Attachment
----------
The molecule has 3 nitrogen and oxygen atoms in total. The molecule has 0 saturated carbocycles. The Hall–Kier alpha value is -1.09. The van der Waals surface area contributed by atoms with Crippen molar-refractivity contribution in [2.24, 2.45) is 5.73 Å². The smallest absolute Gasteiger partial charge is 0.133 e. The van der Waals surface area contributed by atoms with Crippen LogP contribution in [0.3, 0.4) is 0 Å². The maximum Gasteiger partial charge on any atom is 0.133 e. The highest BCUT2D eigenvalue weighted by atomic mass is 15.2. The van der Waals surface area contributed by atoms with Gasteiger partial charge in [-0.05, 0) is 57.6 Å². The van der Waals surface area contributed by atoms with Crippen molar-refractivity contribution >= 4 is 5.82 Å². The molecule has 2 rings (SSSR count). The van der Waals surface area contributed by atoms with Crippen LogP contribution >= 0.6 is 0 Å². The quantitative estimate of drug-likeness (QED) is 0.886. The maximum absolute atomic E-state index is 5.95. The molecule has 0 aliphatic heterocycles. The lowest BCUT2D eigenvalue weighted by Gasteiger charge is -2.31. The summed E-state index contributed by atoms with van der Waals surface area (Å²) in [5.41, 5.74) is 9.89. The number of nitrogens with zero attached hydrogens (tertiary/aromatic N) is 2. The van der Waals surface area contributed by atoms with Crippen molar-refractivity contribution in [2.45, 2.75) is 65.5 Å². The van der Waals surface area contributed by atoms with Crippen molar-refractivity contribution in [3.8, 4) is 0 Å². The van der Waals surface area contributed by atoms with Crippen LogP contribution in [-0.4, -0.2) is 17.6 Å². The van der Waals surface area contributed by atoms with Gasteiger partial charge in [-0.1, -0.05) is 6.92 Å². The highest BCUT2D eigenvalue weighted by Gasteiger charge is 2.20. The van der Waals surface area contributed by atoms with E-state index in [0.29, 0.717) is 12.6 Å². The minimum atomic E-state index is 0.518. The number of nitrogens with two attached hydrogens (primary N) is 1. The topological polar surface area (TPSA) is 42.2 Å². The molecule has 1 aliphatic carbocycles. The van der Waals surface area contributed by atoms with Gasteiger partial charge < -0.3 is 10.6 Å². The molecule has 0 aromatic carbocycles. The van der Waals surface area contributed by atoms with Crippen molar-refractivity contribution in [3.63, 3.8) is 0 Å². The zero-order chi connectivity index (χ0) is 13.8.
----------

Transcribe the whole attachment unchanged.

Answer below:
The molecule has 3 nitrogen and oxygen atoms in total. The molecule has 0 saturated carbocycles. The Hall–Kier alpha value is -1.09. The van der Waals surface area contributed by atoms with Crippen molar-refractivity contribution in [2.24, 2.45) is 5.73 Å². The smallest absolute Gasteiger partial charge is 0.133 e. The van der Waals surface area contributed by atoms with Crippen LogP contribution in [0.3, 0.4) is 0 Å². The maximum Gasteiger partial charge on any atom is 0.133 e. The highest BCUT2D eigenvalue weighted by atomic mass is 15.2. The van der Waals surface area contributed by atoms with Gasteiger partial charge in [-0.05, 0) is 57.6 Å². The van der Waals surface area contributed by atoms with Crippen molar-refractivity contribution >= 4 is 5.82 Å². The molecule has 2 rings (SSSR count). The van der Waals surface area contributed by atoms with Crippen LogP contribution >= 0.6 is 0 Å². The quantitative estimate of drug-likeness (QED) is 0.886. The maximum absolute atomic E-state index is 5.95. The molecule has 0 aliphatic heterocycles. The lowest BCUT2D eigenvalue weighted by Gasteiger charge is -2.31. The summed E-state index contributed by atoms with van der Waals surface area (Å²) in [5.41, 5.74) is 9.89. The number of nitrogens with zero attached hydrogens (tertiary/aromatic N) is 2. The van der Waals surface area contributed by atoms with Crippen molar-refractivity contribution in [2.45, 2.75) is 65.5 Å². The van der Waals surface area contributed by atoms with Crippen molar-refractivity contribution in [3.8, 4) is 0 Å². The van der Waals surface area contributed by atoms with Crippen LogP contribution in [-0.4, -0.2) is 17.6 Å². The van der Waals surface area contributed by atoms with Gasteiger partial charge in [-0.1, -0.05) is 6.92 Å². The highest BCUT2D eigenvalue weighted by Gasteiger charge is 2.20. The van der Waals surface area contributed by atoms with E-state index in [0.29, 0.717) is 12.6 Å². The minimum atomic E-state index is 0.518. The number of nitrogens with two attached hydrogens (primary N) is 1. The topological polar surface area (TPSA) is 42.2 Å². The molecule has 1 aliphatic carbocycles. The van der Waals surface area contributed by atoms with Gasteiger partial charge < -0.3 is 10.6 Å². The molecule has 0 aromatic carbocycles. The van der Waals surface area contributed by atoms with Crippen molar-refractivity contribution in [3.63, 3.8) is 0 Å². The zero-order chi connectivity index (χ0) is 13.8.